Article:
The dumping of a proposed import levy is a huge setback for Australia’s biosecurity system.
Our joint report with Monash University reveals environmentally destructive ants, bees and wasps could be hitching a ride into Australia on an international bug superhighway.
If Australians are to protect what is most distinctive about this country – our unique plants, animals and ecological communities – we urgently need to overcome the key threats facing them. At least 100 species unique to Australia have been lost since 1788 and thousands more are on a path to extinction. About 1800 species…
More than 2800 insects across the world have been identified as being environmentally destructive once they invade new land, but which ones pose the greatest threats to Australia’s native plants and animals and what are we doing to keep them out? We are already grappling with the huge economic and environmental costs of insects from…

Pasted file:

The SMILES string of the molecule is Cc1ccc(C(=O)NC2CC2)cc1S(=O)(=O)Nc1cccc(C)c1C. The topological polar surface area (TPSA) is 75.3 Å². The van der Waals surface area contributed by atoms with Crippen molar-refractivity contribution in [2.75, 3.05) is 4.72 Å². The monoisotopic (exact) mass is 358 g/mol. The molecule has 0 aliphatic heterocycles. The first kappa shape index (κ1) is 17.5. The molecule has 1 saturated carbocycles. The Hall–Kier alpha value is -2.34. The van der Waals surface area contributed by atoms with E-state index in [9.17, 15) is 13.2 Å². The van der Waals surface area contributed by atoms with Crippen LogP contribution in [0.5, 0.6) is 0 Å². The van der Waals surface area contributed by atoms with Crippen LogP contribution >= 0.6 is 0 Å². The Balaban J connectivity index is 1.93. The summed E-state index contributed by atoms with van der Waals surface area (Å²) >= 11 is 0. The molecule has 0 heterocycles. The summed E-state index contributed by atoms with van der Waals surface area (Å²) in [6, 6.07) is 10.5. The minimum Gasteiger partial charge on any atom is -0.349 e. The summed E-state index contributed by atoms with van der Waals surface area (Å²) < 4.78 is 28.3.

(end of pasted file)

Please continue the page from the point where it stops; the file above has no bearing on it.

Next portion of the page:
Australia already has more than its fair share of harmful insects that are not native to the country but are causing massive harm to our native plants, animals and ecosystems. Queensland is battling red fire ants through a 10 year, $411 million eradication plan. Yellow crazy ants threaten our Wet Tropics World Heritage Area, the…
Australia’s native lizards and snakes at huge risk from a slew of weeds, foxes, cats, feral deer, wolf snakes and other pest species.
Fast action to eradicate yellow crazy ants from Lismore has been recognised at this year’s Australian Biosecurity Awards.
The cane toad (Bufo marinus) is continuing its invasion of northern Australia. In 2001 it reached Kakadu National Park, many years ahead of expectations. All of the toads in Australia are descended from 102 toads collected in Hawaii in 1935. The Hawaiian toads came originally from Puerto Rico, the Puerto Rican toads from Barbados, and the…
Fact Sheets, Reports & Submissions
An investigation into which insects overseas represent the greatest risks for Australia and how they could arrive here.
Submitted: October 2019
The Invasive Species Council supports the development of an interim national priority list of exotic environmental pests and diseases as the first step in developing a more comprehensive list of environmental biosecurity risks for Australia.